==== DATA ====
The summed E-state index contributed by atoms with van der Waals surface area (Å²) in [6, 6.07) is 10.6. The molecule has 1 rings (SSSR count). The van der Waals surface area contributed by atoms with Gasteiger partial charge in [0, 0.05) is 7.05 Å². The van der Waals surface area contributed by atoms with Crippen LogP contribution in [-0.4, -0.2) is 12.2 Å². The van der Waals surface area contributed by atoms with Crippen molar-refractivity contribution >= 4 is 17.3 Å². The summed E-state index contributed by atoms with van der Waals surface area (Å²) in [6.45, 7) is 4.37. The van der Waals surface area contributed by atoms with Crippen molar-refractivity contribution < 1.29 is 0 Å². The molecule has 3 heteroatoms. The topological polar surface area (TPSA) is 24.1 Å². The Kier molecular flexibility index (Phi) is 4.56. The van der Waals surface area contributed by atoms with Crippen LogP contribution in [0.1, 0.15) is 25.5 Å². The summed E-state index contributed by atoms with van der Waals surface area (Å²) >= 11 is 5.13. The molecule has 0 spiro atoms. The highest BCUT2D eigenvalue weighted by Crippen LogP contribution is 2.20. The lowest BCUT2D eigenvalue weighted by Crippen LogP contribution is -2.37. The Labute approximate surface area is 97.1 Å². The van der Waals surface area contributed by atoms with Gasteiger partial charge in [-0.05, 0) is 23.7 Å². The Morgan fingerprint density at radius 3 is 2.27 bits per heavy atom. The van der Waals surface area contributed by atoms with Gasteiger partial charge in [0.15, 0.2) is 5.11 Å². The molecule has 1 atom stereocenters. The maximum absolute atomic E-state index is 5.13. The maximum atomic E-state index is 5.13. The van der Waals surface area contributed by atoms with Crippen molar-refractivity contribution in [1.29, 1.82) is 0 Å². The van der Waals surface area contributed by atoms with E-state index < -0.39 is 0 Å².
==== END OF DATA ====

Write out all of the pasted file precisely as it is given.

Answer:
The summed E-state index contributed by atoms with van der Waals surface area (Å²) in [6, 6.07) is 10.6. The molecule has 1 rings (SSSR count). The van der Waals surface area contributed by atoms with Gasteiger partial charge in [0, 0.05) is 7.05 Å². The van der Waals surface area contributed by atoms with Crippen LogP contribution in [-0.4, -0.2) is 12.2 Å². The van der Waals surface area contributed by atoms with Crippen molar-refractivity contribution >= 4 is 17.3 Å². The summed E-state index contributed by atoms with van der Waals surface area (Å²) in [6.45, 7) is 4.37. The van der Waals surface area contributed by atoms with Crippen molar-refractivity contribution < 1.29 is 0 Å². The molecule has 3 heteroatoms. The topological polar surface area (TPSA) is 24.1 Å². The Kier molecular flexibility index (Phi) is 4.56. The van der Waals surface area contributed by atoms with Crippen LogP contribution in [0.1, 0.15) is 25.5 Å². The summed E-state index contributed by atoms with van der Waals surface area (Å²) >= 11 is 5.13. The molecule has 0 spiro atoms. The highest BCUT2D eigenvalue weighted by Crippen LogP contribution is 2.20. The lowest BCUT2D eigenvalue weighted by Crippen LogP contribution is -2.37. The Labute approximate surface area is 97.1 Å². The van der Waals surface area contributed by atoms with Gasteiger partial charge in [-0.05, 0) is 23.7 Å². The Morgan fingerprint density at radius 3 is 2.27 bits per heavy atom. The van der Waals surface area contributed by atoms with Gasteiger partial charge in [0.15, 0.2) is 5.11 Å². The molecule has 1 atom stereocenters. The maximum absolute atomic E-state index is 5.13. The maximum atomic E-state index is 5.13. The van der Waals surface area contributed by atoms with Crippen molar-refractivity contribution in [1.29, 1.82) is 0 Å². The van der Waals surface area contributed by atoms with E-state index < -0.39 is 0 Å².